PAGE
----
Wednesday, June 28, 2006

VoIP Security and Technology Maturity

Traditional telephony services, using Private Branch Exchange (PBX) systems and dedicated wiring are being supplanted by provision of telephony services over existing IP-based networks. Referred to as Voice over IP (VoIP), these services provide cost savings by using the same cable plant for both voice traffic and data traffic, and by permitting calls to be routed over lower cost IP networks.

Supporting voice traffic over existing IP-based networks means telephony services are subject to the same attacks that have traditionally plagued data networks. Virus outbreaks, denial of service attacks, and eavesdropping are threats found on IP based networks that are not typically found on traditional telephony systems. Compounding the security issues is voice traffic’s lack of tolerance for performance degradation. End user expectations of voice systems performance and reliability are much higher than for information systems. A lack of dial tone is much more disruptive of work processes than is a delay in receiving email messages.
VoIP provides a tempting target for attackers. Common data network attacks may be used to perform toll fraud, voice wiretapping, and to shut down VoIP systems with denial of service attacks. Impersonation of users supports fraud as well as general mischief. In common with older PBX-based phone systems, theft of service is an issue.

VoIP protocols have often been designed with only secondary attention to security. Low tolerance for network latency hampers use of encryption and network proxies as security countermeasures. This emphasis on performance and reliability is common with many emerging technologies.

VoIP security, in my opinion, is at the same stage as Web-based ecommerce security in 1995. The service is new and growing rapidly, standards are being tested, and technical innovators are putting out something new almost every day. Security specialists are concerned about possible threats but can only speculate what these threats might look like, and which threats will turn out to have the most impact.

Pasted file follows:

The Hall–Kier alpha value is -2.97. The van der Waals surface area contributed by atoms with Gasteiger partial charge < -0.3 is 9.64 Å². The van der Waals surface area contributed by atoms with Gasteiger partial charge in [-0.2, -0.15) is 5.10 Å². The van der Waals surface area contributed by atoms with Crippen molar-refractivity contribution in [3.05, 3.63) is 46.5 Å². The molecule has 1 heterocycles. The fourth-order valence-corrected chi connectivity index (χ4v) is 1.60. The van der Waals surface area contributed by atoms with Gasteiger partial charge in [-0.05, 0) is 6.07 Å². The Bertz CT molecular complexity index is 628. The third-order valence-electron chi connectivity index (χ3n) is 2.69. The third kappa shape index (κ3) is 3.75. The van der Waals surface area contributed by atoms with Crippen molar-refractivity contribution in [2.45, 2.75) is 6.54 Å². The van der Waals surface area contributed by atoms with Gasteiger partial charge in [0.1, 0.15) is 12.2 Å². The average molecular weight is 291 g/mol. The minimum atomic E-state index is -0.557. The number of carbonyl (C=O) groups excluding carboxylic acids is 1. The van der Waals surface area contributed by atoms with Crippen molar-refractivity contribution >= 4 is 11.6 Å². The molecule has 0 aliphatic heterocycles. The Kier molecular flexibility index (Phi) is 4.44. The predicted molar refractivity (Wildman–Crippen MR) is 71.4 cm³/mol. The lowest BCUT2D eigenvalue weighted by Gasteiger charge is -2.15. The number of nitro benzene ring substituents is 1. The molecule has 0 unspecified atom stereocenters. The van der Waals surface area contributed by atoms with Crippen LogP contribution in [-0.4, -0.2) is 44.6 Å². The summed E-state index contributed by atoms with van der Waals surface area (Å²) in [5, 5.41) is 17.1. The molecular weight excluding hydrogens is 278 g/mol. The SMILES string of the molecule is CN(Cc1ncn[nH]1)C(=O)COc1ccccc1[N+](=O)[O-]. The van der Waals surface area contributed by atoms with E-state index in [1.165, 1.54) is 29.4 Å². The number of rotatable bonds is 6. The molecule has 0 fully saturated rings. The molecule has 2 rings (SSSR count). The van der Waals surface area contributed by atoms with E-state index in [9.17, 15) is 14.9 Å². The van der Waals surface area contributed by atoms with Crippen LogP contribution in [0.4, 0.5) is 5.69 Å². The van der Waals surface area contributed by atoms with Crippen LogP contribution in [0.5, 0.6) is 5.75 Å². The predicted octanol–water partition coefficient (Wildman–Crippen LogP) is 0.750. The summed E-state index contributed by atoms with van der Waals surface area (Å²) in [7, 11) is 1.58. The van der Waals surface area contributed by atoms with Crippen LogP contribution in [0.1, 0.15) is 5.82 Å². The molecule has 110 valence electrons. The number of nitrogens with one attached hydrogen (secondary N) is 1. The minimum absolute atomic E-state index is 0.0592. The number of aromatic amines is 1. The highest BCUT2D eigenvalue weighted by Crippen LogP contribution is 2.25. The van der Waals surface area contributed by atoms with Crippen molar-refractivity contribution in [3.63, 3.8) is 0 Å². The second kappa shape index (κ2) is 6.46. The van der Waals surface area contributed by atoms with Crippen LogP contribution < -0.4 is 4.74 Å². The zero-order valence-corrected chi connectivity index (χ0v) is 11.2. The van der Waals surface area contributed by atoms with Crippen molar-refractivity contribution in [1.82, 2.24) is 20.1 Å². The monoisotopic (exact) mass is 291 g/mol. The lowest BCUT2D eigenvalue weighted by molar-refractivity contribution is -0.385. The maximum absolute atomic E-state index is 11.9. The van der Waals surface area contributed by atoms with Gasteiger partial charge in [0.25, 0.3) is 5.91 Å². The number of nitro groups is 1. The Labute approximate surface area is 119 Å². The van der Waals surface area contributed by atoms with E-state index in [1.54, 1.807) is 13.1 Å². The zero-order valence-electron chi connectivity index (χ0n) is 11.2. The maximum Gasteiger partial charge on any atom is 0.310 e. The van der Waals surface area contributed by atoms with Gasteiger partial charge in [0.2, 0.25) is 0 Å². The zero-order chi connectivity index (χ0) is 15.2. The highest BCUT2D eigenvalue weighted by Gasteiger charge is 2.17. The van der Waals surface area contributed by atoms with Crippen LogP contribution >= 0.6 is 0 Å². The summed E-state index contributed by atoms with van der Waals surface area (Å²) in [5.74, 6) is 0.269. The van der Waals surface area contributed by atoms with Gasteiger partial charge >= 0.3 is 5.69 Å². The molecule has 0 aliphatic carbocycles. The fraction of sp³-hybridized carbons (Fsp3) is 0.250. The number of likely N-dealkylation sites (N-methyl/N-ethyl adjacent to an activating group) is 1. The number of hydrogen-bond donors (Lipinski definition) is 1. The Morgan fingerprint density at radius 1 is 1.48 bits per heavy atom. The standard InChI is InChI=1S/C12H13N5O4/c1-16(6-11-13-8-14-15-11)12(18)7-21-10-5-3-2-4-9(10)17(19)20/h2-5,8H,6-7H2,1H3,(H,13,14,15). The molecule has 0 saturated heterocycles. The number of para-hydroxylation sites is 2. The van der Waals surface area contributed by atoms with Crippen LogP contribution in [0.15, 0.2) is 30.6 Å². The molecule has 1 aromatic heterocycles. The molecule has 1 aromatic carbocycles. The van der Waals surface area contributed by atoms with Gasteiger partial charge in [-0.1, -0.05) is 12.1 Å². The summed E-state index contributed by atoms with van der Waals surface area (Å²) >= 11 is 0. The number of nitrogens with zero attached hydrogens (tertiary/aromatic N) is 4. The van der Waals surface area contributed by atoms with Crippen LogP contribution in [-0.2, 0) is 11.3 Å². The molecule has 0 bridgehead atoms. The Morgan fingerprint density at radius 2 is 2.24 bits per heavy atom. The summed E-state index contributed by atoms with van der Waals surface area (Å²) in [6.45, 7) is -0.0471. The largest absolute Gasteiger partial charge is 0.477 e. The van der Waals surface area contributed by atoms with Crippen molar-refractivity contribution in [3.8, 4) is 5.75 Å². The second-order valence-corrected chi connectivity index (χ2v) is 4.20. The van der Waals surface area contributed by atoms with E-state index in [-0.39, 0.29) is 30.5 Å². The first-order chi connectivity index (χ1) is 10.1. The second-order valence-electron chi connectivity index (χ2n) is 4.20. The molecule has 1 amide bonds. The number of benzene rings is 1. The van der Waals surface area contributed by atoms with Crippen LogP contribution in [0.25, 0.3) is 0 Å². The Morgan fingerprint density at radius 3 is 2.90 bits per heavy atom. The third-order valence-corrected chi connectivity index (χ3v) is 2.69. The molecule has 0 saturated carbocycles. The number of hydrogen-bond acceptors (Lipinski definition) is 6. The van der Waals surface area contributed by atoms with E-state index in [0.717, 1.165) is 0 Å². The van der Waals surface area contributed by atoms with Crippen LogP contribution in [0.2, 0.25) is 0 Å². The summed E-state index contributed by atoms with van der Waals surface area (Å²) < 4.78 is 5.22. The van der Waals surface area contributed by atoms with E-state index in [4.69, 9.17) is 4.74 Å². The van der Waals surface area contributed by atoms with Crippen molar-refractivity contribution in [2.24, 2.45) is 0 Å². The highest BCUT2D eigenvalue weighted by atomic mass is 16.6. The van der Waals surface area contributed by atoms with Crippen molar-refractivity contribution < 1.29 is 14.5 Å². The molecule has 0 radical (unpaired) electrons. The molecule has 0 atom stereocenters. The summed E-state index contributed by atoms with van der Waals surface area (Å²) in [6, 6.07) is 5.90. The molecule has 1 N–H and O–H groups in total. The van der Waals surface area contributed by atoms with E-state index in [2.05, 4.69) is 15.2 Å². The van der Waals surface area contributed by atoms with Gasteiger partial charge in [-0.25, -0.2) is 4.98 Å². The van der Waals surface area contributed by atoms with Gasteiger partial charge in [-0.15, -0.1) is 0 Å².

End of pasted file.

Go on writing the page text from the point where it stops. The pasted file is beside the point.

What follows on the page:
With VoIP security, we have seen several recently published books attempting to cover the subject:

  • Voice over Internet Protocol (VoIP) Security, by PhD, CISM, CISSP, James F. Ransome, PhD, CISM, John Rittinghouse (Elsevier)
  • Practical VoIP Security, by Thomas Porter, Jan Kanclirz Jr. (Syngress)
  • Understanding Voice over IP Security, by Alan B. Johnston, David M. Piscitello (Artech)

(Note that a “Hacking Exposed” book covering VoIP is promised for future publication.)

Of these, I have read the first two. Both appear hastily written, to capitalize on an emerging high-interest field. Both spend a large portion of their text covering background material on IP networking and traditional telephony systems (even though the latter topic is only marginally relevant to VoIP security). Lastly, their coverage of threats, vulnerabilities, and countermeasures is an amalgam of existing IP-based data network attacks (hacker, worms, etc.) and traditional telephony concerns (mainly toll fraud).

I don’t fault these books too much for their failings. As an author, I understand the pressures and constraints of technical book publishing. The problems in writing about VoIP security reflect the immaturity of the field as much as the constraints of the media.

With little history of actual attacks, security specialists can only speculate on how VoIP systems will be compromised. This speculation naturally borrows from the two networking disciplines most related to VoIP – IP-based data communications and traditional PBX-based telephony. Think about trying to assess the threats to online ecommerce in 1995. You’d probably look at the prior ten years of public network security intrusion and combine this with some knowledge of fraud in the catalog retail business.

I recall reviewing an audit done by a “Big 6” firm of a Public Key Infrastructure system in 2000. The audit program was a mix of a standard IT general controls review and the IETF RFC defining PKI best practices. That audit program was the best that could be done absent a track record of PKI installations to provide real insight into PKI control issues. A similar exercise for a contemporary VoIP audit would likely yield similar observations.